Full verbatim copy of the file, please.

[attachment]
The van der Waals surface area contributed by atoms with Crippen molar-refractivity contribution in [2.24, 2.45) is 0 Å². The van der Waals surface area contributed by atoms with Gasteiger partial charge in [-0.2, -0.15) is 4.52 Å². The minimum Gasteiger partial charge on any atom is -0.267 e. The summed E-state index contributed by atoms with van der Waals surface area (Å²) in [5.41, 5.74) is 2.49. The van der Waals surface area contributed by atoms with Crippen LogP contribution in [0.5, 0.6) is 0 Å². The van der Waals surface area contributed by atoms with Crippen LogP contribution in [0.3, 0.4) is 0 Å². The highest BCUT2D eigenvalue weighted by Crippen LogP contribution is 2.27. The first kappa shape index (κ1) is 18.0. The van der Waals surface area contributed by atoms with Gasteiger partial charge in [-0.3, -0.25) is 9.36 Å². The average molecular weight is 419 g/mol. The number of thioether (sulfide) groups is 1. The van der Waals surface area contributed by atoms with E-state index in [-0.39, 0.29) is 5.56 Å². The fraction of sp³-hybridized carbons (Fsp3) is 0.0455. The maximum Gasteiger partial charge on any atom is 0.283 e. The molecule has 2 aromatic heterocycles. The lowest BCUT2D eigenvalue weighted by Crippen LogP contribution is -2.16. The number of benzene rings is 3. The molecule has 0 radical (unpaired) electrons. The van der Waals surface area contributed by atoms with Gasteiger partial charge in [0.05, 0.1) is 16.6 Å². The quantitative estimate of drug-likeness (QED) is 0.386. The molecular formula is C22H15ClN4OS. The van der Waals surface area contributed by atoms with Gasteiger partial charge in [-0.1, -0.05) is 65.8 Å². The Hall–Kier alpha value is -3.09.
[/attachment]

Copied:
The van der Waals surface area contributed by atoms with Crippen molar-refractivity contribution in [2.24, 2.45) is 0 Å². The van der Waals surface area contributed by atoms with Gasteiger partial charge in [-0.2, -0.15) is 4.52 Å². The minimum Gasteiger partial charge on any atom is -0.267 e. The summed E-state index contributed by atoms with van der Waals surface area (Å²) in [5.41, 5.74) is 2.49. The van der Waals surface area contributed by atoms with Crippen LogP contribution in [0.5, 0.6) is 0 Å². The van der Waals surface area contributed by atoms with Crippen LogP contribution in [0.3, 0.4) is 0 Å². The highest BCUT2D eigenvalue weighted by Crippen LogP contribution is 2.27. The first kappa shape index (κ1) is 18.0. The van der Waals surface area contributed by atoms with Gasteiger partial charge in [-0.3, -0.25) is 9.36 Å². The average molecular weight is 419 g/mol. The number of thioether (sulfide) groups is 1. The van der Waals surface area contributed by atoms with E-state index in [-0.39, 0.29) is 5.56 Å². The fraction of sp³-hybridized carbons (Fsp3) is 0.0455. The maximum Gasteiger partial charge on any atom is 0.283 e. The molecule has 2 aromatic heterocycles. The lowest BCUT2D eigenvalue weighted by Crippen LogP contribution is -2.16. The number of benzene rings is 3. The molecule has 0 radical (unpaired) electrons. The van der Waals surface area contributed by atoms with Gasteiger partial charge in [0.05, 0.1) is 16.6 Å². The quantitative estimate of drug-likeness (QED) is 0.386. The molecular formula is C22H15ClN4OS. The van der Waals surface area contributed by atoms with Gasteiger partial charge in [-0.1, -0.05) is 65.8 Å². The Hall–Kier alpha value is -3.09.